Thursday, June 28, 2012

Roasting Peppers

As a married couple, my husband and I often have to delegate jobs to each other. This makes our expectations of each other quite clear. Although once in a while we do things that are out of our "job descriptions." For one... is the cooking. That is generally left to me.  Sometimes, my husband wants to cook and I let him, because he is a great cook, but also because he enjoys doing certain tasks in the kitchen that I don't. One of them is roasting peppers. That is his job! The purchasing of peppers, grilling on the fire, cleaning up and peeling is his pleasure. Lucky for me. I sit back and enjoy the ride.

This post is about roasting peppers. I can tell you, that once you taste these peppers, you will find ways to enjoy them in any dish. Roasting softens the intense flavor of pepper, bringing out their earthy, smoky goodness. 

The method here uses an open flame - either from a gas stove or a grill. Roasting peppers until the skins are blistered and black also makes pulling off their skins as easy as peeling off a piece of tin foil. Use fresh, firm peppers for roasting and choose peppers with smooth and unblemished skins. Arrange peppers over the gas stove or on a grill. Cook, turning to roast evenly, until skin is blistering and blackened on as much of the peppers as possible. If you have a lot of peppers, this can easily be done in batches.
Transfer roasted peppers to a large bowl and cover tightly with aluminum foil, or plastic wrap. Let peppers sit at least 15 minutes or until cool enough to handle. This allows the peppers to cool so you won't burn yourself peeling them, continues to soften the peppers, and steams them a bit which helps separate the skin and the flesh of the peppers and makes them easier to peel.
Working with one pepper at a time, peel off and discard blackened skin. The skins should come off very easily.  You can see my husband, Mervin is gently scathing away at the skin like a surgeon. A fork to hold the pepper in place and a knife to skin.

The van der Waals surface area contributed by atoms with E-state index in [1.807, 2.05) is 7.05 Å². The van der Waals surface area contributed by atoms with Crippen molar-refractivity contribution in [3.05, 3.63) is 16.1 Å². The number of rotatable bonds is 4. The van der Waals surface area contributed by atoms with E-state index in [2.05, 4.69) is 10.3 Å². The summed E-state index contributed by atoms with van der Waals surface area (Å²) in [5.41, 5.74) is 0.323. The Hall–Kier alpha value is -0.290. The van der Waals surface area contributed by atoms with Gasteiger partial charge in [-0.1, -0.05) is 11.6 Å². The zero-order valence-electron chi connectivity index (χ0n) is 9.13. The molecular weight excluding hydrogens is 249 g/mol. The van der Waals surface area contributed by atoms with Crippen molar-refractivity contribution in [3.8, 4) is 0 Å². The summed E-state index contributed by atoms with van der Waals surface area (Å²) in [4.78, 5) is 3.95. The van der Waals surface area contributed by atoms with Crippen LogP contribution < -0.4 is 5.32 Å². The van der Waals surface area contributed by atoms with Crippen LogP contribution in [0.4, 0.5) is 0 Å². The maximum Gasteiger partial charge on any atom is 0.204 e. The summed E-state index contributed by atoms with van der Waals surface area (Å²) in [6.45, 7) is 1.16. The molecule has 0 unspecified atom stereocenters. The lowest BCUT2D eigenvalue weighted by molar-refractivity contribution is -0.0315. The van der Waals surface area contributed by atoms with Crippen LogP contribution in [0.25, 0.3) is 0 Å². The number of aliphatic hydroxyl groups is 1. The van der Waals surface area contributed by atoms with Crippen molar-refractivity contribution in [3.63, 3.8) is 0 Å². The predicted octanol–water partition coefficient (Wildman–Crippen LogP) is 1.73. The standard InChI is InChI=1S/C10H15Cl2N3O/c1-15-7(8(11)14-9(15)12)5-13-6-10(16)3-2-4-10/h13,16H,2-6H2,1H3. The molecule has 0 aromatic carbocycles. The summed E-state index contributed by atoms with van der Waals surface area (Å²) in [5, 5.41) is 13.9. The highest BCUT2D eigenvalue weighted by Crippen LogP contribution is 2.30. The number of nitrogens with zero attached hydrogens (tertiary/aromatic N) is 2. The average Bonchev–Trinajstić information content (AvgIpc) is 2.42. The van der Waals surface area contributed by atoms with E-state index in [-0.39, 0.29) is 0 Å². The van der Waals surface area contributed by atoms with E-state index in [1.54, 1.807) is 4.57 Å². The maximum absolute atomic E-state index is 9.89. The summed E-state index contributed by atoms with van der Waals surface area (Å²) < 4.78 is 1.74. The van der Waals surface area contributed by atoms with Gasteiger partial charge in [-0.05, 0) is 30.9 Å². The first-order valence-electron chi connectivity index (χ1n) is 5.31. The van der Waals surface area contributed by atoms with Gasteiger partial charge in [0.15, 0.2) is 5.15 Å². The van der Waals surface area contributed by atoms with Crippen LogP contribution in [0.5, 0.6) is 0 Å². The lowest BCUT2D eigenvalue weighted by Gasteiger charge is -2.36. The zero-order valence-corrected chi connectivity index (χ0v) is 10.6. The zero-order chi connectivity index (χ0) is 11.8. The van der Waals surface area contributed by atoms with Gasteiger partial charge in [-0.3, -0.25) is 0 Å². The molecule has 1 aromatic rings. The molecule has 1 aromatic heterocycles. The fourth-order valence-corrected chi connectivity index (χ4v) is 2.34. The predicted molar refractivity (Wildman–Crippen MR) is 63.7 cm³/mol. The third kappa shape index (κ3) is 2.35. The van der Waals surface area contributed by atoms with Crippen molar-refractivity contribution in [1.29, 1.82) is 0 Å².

Continue peeling until all skin is removed. You can now also easily pull out the stem.

Roasted and peeled peppers can now be used in recipes or put in resealable plastic bags and frozen where they will keep up to six months. I use them rather quickly so store there in a glass container with a lid and drench in olive oil.

Thursday, June 14, 2012

Quinoa and Swiss Chard with Parmesan

Short of 2 weeks ago, my CSA started up for the season. This is my 4th year hosting the Great Neck, Long Island site (uhmm... that I started- bragging rights). Happy to say that over the years there has been an overwhelming response to the CSA in Great Neck, that it had to spill over to another site close by. Although there is less traffic in my garage, which is where my makeshift CSA is, I at least get to know everyone in my group on a more personal basis.

Typical of crops that grow well in the late spring, is the Swiss Chard- which made it's first appearance the first week of the CSA. It contains a lot of fiber, and a host of antioxidant vitamins. It is a tall leafy green vegetable with a thick, crunchy stalk that comes in a fuchsia stem with wide fan-like green leaves. Chard belongs to the same family as beets and spinach and shares a similar taste profile: it has the bitterness of beet greens and the slightly salty flavor of spinach leaves. Both the leaves and stalk of chard are edible. I decided to cook it with quinoa, which is a complete protein and makes a fulfilling and satisfying dish that could last for a couple of meals. Cremini mushrooms are added, also known as the "younger" portobello mushroom, for a hearty and meaty chew against the nutty quinoa.

Serves 4


1 cup quinoa, rinsed
1 tablespoon extra virgin olive oil
1 pound Swiss Chard, stems and leaves cut into 1/2 inch pieces, rinsed well
Coarse  Sea Salt and freshly ground pepper
Pinch of red pepper flakes
1 garlic clove, minced
12 ounces cremini mushrooms, sliced thin
2 teaspoons fresh thyme
1/2 ounce Parmesan cheese, shaved


  1. Cook quinoa according to package instructions. Meanwhile heat 1 teaspoon oil in a skillet over medium heat. Cook Swiss Chard, stirring until wilted and tender, about 8 minutes. Sprinkle with 1/2 teaspoon salt and season with pepper. Add pepper flakes and toss. Transfer to a platter.
  2. Add remaining 2 teaspoons oil and the garlic to skillet. Cook over medium heat, stirring until garlic is slightly golden, about 1 minute. Add mushrooms, and cook stirring occassionally, until they release their juices, about 3 minutes. Sprinkle with 3/4 teaspoon salt and pepper to taste. Continue to cook until mushrooms are tender, about 5 minutes. Stir in cooked quinoa; cook to heat, about 1 minute and add thyme. Serve the mushroom-quinoa mixture over the Swiss chard, topped with parmesan.

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